I don’t believe you can start a brand in this day and age without thinking about what you want to give back, and the legacy you want to leave.
‘Corporate social responsibility’ can often be bandied about without tangible meaning, to either the internal team or customers. However, more and more brands are making giving back a core pillar of their values and mindset. It’s tough enough starting a food brand, raising capital, and getting the product and branding on point, but the start line is also the time to commit to its social core.
Millennials are very much behind a growing awareness of capitalism-with-a-conscience and, through social media, can engage instantly with brands and their values. Some incredible brands have paved the way, from better known ones such as Innocent drinks’ campaign with Age UK, to smaller known brands like Snact, which makes healthy fruit snacks from surplus produce.
Knowing you want to be an ethical company is the easy part, it is working out a way to implement policies that become intrinsic to how the company does business and talks to customers that takes more thought. Do you give a percentage of profits to a charity, set up your own foundation, or do you team up with a charity for certain products? What seems to work best is being authentic. Customers want to connect with what you are trying to do.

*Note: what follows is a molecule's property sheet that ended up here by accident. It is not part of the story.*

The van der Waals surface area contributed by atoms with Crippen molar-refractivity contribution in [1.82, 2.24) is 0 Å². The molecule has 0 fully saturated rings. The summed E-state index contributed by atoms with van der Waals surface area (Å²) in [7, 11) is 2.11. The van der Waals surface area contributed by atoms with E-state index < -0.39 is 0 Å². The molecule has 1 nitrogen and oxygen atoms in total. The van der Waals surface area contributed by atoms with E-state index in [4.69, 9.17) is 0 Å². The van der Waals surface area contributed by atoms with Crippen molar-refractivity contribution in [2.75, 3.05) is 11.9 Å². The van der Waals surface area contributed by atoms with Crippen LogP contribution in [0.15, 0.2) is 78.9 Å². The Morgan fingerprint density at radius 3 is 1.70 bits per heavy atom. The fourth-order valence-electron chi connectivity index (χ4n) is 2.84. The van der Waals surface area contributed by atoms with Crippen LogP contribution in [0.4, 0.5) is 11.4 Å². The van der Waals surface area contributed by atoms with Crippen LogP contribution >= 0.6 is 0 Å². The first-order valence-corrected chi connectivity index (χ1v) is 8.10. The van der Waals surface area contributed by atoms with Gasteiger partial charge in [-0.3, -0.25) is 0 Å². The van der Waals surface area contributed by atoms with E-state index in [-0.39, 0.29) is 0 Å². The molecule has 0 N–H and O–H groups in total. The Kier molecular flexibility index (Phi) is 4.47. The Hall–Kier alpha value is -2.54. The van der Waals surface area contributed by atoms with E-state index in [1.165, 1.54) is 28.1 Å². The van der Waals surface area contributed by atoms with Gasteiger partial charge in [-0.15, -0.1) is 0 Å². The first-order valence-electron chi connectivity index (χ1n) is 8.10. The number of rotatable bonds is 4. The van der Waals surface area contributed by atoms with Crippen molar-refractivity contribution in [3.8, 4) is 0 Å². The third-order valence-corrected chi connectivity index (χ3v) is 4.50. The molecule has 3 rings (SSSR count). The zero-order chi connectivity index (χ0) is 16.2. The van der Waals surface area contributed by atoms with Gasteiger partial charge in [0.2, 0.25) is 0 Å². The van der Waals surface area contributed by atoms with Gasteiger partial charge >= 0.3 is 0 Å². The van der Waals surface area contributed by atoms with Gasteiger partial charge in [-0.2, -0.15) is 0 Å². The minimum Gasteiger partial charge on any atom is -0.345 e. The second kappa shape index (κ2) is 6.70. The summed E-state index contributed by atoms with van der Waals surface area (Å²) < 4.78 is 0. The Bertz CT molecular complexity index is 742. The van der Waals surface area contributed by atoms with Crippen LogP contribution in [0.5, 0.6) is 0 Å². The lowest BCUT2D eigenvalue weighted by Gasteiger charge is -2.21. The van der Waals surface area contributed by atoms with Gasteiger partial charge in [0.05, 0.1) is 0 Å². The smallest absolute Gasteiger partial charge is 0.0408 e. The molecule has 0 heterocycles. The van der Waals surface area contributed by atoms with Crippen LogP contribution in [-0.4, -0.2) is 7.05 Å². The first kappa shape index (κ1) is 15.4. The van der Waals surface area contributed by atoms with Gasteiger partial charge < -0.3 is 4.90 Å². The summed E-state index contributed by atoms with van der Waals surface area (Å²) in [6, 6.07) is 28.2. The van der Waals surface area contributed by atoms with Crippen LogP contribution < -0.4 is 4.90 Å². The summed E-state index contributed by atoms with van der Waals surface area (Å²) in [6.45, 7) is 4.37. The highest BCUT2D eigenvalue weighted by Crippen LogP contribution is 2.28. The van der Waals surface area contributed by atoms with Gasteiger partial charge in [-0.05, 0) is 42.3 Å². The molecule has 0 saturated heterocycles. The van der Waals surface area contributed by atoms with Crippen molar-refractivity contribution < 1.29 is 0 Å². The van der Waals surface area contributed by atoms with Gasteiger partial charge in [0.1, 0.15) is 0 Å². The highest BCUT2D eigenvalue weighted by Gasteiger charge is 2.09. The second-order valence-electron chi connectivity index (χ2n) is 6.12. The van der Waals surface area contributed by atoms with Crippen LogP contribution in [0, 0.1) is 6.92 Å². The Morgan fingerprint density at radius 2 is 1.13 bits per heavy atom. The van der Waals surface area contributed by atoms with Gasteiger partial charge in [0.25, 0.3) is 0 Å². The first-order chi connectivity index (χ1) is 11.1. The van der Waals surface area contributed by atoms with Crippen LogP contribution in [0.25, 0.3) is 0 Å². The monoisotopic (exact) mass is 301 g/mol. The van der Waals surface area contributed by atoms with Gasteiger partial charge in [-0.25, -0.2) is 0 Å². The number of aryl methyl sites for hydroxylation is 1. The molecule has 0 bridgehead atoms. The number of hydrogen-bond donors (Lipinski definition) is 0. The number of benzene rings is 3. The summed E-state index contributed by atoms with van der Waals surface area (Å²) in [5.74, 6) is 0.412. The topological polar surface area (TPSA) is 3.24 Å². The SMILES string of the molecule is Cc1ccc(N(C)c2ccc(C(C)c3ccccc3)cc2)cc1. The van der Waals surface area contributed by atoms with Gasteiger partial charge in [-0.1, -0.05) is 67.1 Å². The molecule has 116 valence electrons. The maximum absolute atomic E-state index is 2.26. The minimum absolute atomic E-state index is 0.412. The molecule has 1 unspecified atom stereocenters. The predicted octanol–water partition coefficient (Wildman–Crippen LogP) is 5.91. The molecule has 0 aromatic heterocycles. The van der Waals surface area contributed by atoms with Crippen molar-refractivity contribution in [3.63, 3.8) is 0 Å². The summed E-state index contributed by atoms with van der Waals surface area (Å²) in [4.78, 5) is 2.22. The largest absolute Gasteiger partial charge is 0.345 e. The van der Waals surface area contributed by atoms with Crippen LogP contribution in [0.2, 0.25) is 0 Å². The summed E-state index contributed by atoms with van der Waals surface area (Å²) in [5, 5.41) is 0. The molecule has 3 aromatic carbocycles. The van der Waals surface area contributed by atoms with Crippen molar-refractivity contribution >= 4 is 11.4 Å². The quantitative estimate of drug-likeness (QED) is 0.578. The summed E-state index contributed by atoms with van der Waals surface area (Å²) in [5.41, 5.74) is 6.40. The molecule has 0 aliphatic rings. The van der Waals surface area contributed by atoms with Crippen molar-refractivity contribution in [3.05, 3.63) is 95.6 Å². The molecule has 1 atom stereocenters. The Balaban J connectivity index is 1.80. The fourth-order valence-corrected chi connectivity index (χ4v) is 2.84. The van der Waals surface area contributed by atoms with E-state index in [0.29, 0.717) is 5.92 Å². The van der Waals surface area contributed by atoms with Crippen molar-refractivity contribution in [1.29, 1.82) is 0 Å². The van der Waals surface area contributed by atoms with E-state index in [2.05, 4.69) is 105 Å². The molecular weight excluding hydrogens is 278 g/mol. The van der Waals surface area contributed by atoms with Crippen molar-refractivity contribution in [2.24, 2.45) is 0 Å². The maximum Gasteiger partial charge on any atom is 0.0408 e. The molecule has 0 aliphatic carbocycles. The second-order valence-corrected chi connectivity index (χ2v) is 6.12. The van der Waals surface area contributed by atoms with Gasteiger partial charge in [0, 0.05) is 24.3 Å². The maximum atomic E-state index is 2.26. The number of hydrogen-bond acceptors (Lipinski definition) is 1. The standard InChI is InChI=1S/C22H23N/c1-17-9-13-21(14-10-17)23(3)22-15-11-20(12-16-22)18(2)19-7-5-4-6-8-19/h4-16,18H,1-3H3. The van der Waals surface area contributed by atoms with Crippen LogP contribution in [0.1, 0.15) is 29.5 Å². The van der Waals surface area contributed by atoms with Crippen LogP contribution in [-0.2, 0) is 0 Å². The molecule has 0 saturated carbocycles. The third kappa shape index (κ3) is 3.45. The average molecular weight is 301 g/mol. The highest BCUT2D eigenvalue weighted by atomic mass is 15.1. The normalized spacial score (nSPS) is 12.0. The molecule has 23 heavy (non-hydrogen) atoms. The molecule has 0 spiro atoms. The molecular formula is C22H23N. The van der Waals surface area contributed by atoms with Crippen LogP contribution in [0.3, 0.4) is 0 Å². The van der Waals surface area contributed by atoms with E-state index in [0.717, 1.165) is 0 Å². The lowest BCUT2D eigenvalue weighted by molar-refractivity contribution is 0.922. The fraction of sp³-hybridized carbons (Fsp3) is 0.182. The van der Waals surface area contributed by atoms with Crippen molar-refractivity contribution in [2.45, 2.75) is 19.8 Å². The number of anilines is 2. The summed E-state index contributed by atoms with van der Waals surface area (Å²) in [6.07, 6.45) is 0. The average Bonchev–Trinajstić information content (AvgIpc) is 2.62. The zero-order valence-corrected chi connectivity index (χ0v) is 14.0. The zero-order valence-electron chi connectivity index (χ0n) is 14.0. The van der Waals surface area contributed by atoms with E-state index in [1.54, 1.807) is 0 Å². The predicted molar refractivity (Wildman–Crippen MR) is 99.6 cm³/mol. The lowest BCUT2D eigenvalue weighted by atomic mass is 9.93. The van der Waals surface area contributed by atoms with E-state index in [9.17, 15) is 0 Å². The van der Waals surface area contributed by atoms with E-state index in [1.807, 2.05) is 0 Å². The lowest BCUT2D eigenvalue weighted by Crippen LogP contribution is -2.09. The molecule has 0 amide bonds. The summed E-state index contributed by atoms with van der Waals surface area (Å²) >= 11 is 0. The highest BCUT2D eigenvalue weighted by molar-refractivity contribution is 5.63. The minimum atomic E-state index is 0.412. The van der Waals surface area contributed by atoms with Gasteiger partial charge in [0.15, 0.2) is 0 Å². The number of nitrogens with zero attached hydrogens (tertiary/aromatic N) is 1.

Having a social DNA doesn’t stop with a mechanism for giving back and picking a cause to support though. It needs to run through how you source products, what your brand values are, how and who you hire (are their beliefs in line with the brand’s?), how you support and develop your team. It’s even down to how your office eats lunch.
While ever more brands are developing strong, multifaceted CSR strategies, for many it is still often just a bolt-on. All those thinking of starting something new should make the social pillar a key part of initial business plans and discussions with potential investors. With a growing number of consumers buying into and engaging with the ethics and personality of a brand, can they afford not to?
Cat Gazzoli is founder of Piccolo